12 April 2016 by Holley Jeppson
When a person engages in unwanted sexual behaviors, especially if they are hiding it from their partner or loved ones, they often feel so much shame their brain creates power defense mechanisms, including rationalizing and justifying. In the training we teach that people often exaggerate and justify the perceived positives of engaging in the behavior, while downplaying or ignoring the real consequences. This thinking error is actually a hallmark of any addiction.
People struggling with any unwanted behavior can be very myopic or shortsighted. Overwhelmed by the urge to act out their behavior, they temporarily forget the pain and suffering to self and others that will surely result. This is because the brain\‘s emotional center is in control, and it\‘s only focus is on instant gratification, pleasure and escape with no concern for consequences.
All reason, values, consequences, future thinking and self-control are found in the brain\‘s logic center. But when the emotional center of the brain is running the show, the logic takes a back seat and simply follows the emotional center’s lead. With the emotional center in control, past pain is forgotten and the individual puts all rational and logical thought aside and narrowly focuses on accomplishing the emotional centers goal.
In this \“brain state,\” it\‘s easy to blame, rationalize and justify.
To overcome these thinking errors follow these steps:
1. Become Aware – You need to admit to the fact that you sometimes think this way. Then you need to become aware of these kinds of thoughts when they first appear in your mind.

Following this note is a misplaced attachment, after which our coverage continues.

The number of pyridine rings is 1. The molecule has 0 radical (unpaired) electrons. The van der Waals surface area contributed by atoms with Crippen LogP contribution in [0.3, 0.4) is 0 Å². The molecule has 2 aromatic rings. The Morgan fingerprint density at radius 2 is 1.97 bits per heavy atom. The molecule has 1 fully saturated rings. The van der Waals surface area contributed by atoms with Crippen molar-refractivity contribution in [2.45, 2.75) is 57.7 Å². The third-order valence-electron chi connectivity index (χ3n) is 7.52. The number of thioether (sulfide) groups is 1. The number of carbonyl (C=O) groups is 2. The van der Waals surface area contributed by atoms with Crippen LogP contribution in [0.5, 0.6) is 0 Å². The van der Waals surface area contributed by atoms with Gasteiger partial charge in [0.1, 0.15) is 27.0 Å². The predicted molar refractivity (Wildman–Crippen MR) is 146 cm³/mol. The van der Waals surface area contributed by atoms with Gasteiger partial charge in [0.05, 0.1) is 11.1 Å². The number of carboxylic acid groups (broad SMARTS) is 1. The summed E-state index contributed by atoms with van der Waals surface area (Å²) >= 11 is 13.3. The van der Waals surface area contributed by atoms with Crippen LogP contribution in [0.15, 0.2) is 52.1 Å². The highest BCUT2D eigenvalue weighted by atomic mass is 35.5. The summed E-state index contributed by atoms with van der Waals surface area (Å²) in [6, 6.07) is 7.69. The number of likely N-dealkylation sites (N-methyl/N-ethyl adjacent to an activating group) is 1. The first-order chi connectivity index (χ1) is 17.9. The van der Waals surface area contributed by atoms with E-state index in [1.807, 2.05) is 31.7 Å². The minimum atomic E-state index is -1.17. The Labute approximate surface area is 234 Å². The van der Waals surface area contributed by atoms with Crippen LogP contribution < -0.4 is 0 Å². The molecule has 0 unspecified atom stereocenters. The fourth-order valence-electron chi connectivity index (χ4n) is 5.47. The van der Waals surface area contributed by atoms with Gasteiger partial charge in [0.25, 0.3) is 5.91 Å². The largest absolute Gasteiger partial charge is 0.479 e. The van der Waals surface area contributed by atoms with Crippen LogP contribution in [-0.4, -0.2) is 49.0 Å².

2. Become Accountable – You also need to acknowledge that blaming, rationalizing and justifying will not help you overcome your unwanted behaviors, but may actually lead you to indulge in them. Accountability means taking an accurate accounting of what happened. When you have a setback with the behavior, in order to get back on track, your brain needs to account for the entire process in honesty – no excuses or minimization of the behavior. Once you have made an accurate accounting, then you can truly assess what worked and what didn’t. But if you deny, rationalize or blame there is not an accurate accounting.
3. Move Forward – Once you have a ‘clean slate’ from the accountability exercise. Then from your accountability assessment of what worked and what didn’t. Consciously engage in those things that work more often and decrease those things that do not work. With a new slate you can put your energy in moving forward and not spend your time covering, blaming or rationalizing.